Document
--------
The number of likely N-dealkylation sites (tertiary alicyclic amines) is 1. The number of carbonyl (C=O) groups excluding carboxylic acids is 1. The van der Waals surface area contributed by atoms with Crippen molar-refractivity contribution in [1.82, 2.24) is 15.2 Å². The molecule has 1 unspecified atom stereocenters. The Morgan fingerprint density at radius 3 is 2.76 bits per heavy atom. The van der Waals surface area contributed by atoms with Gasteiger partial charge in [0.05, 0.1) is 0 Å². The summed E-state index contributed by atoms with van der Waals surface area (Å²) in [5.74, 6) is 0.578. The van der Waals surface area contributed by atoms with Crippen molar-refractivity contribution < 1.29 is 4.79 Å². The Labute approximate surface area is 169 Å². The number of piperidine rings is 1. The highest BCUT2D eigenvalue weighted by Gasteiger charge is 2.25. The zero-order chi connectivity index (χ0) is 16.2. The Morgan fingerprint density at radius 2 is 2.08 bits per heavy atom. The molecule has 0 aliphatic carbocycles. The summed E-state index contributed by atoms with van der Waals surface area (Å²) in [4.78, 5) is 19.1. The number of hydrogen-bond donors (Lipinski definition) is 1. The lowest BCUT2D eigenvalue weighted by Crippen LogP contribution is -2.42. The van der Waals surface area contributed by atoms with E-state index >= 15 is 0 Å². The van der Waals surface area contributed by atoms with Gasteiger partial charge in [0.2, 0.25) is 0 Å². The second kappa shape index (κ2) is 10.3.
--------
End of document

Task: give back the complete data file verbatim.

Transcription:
The number of likely N-dealkylation sites (tertiary alicyclic amines) is 1. The number of carbonyl (C=O) groups excluding carboxylic acids is 1. The van der Waals surface area contributed by atoms with Crippen molar-refractivity contribution in [1.82, 2.24) is 15.2 Å². The molecule has 1 unspecified atom stereocenters. The Morgan fingerprint density at radius 3 is 2.76 bits per heavy atom. The van der Waals surface area contributed by atoms with Gasteiger partial charge in [0.05, 0.1) is 0 Å². The summed E-state index contributed by atoms with van der Waals surface area (Å²) in [5.74, 6) is 0.578. The van der Waals surface area contributed by atoms with Crippen molar-refractivity contribution < 1.29 is 4.79 Å². The Labute approximate surface area is 169 Å². The number of piperidine rings is 1. The highest BCUT2D eigenvalue weighted by Gasteiger charge is 2.25. The zero-order chi connectivity index (χ0) is 16.2. The Morgan fingerprint density at radius 2 is 2.08 bits per heavy atom. The molecule has 0 aliphatic carbocycles. The summed E-state index contributed by atoms with van der Waals surface area (Å²) in [4.78, 5) is 19.1. The number of hydrogen-bond donors (Lipinski definition) is 1. The lowest BCUT2D eigenvalue weighted by Crippen LogP contribution is -2.42. The van der Waals surface area contributed by atoms with E-state index >= 15 is 0 Å². The van der Waals surface area contributed by atoms with Gasteiger partial charge in [0.2, 0.25) is 0 Å². The second kappa shape index (κ2) is 10.3.